Amnesty International Says Hunger-Striking Turkish Prisoners May Die
Amnesty International said Wednesday it feared Turkish prisoners on a hunger strike to protest planned prison reforms could starve to death.
"The lives of these prisoners are at risk as the hunger strike has entered its 39th day, and some prisoners have converted their hunger strike into a death fast" since November 19, the human rights watchdog said in a press release.
The number of hunger strikers across Turkey stood at 856 Wednesday.
They are protesting a reform program under which Ankara plans to replace existing jails which have dormitories housing up to 60 people into prisons with smaller cells holding a maximum of three prisoners.
Amnesty "believes that prolonged isolation, including small group isolation may have serious effects on the physical and mental health of prisoners and may constitute cruel, inhuman or degrading treatment or punishment. It can also facilitate torture and ill-treatment of prisoners."
It called on the Turkish government "to ensure that all prisoners, including prisoners convicted for political offences, are treated in compliance with international standards."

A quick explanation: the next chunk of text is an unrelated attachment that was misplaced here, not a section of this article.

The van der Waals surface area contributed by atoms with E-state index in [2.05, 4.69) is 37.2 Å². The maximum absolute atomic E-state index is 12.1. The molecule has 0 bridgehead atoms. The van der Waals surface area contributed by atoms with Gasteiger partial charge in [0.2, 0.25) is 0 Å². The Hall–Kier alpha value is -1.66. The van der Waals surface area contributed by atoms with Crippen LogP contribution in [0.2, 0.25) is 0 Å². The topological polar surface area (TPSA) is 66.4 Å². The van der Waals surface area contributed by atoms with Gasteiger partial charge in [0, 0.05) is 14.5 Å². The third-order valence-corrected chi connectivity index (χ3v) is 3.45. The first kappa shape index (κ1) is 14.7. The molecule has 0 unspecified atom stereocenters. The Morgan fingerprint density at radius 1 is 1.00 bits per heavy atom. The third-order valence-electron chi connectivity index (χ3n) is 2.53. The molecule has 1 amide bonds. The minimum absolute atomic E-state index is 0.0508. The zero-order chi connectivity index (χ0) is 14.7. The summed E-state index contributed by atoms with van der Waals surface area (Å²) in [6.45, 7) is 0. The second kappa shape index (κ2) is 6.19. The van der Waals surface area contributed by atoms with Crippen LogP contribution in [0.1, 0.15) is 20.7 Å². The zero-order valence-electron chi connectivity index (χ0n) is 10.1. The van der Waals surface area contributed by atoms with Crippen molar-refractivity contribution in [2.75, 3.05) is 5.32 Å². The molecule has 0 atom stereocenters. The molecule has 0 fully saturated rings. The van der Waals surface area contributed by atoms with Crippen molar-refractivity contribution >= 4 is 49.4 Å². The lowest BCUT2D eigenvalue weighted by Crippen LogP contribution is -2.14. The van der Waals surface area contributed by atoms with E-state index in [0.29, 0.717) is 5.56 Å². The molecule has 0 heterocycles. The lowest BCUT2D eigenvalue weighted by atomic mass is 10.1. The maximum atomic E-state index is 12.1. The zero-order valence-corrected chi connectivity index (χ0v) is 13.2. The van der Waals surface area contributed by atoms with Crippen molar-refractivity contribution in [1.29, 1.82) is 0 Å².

Turkey maintains that its prison reforms will help ease overcrowding and allow better overall control of jails where mutinies and violent clashes between inmates are frequent.
On Tuesday Turkish Justice Minister Hikmet Sami Turk urged prisoners to end their hunger strikes, and alleged that "terrorist" groups were behind the action.
The strikes were initiated by members of outlawed leftist organizations, particularly the Revolutionary People's Liberation Party-Front, according to press reports -- ANKARA (AFP)
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